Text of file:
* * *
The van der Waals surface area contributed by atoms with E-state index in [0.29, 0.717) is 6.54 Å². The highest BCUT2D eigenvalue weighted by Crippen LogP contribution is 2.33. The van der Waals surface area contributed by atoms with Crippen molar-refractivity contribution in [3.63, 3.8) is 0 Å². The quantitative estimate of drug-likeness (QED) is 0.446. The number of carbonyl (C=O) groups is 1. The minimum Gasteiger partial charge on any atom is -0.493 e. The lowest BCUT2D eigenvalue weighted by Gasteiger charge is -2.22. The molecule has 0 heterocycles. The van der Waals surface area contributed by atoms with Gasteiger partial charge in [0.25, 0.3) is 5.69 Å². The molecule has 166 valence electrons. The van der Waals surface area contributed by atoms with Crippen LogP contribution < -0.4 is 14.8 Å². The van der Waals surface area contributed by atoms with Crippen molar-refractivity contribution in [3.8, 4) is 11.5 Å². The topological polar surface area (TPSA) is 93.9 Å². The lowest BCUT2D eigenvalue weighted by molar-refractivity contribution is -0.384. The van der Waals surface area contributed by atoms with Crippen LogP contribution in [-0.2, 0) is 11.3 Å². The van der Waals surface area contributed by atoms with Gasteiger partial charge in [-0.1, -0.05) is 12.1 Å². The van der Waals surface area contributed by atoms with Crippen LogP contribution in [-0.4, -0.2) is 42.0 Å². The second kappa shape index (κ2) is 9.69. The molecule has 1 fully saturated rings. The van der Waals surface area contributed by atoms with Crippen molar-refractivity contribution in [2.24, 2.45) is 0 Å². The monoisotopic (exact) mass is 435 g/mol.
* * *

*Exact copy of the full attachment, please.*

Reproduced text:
The van der Waals surface area contributed by atoms with E-state index in [0.29, 0.717) is 6.54 Å². The highest BCUT2D eigenvalue weighted by Crippen LogP contribution is 2.33. The van der Waals surface area contributed by atoms with Crippen molar-refractivity contribution in [3.63, 3.8) is 0 Å². The quantitative estimate of drug-likeness (QED) is 0.446. The number of carbonyl (C=O) groups is 1. The minimum Gasteiger partial charge on any atom is -0.493 e. The lowest BCUT2D eigenvalue weighted by Gasteiger charge is -2.22. The molecule has 0 heterocycles. The van der Waals surface area contributed by atoms with Gasteiger partial charge in [0.25, 0.3) is 5.69 Å². The molecule has 166 valence electrons. The van der Waals surface area contributed by atoms with Crippen LogP contribution < -0.4 is 14.8 Å². The van der Waals surface area contributed by atoms with Crippen molar-refractivity contribution in [3.8, 4) is 11.5 Å². The topological polar surface area (TPSA) is 93.9 Å². The lowest BCUT2D eigenvalue weighted by molar-refractivity contribution is -0.384. The van der Waals surface area contributed by atoms with Crippen LogP contribution in [-0.2, 0) is 11.3 Å². The van der Waals surface area contributed by atoms with Gasteiger partial charge in [-0.1, -0.05) is 12.1 Å². The van der Waals surface area contributed by atoms with Crippen LogP contribution in [-0.4, -0.2) is 42.0 Å². The second kappa shape index (κ2) is 9.69. The molecule has 1 fully saturated rings. The van der Waals surface area contributed by atoms with Crippen molar-refractivity contribution in [2.24, 2.45) is 0 Å². The monoisotopic (exact) mass is 435 g/mol.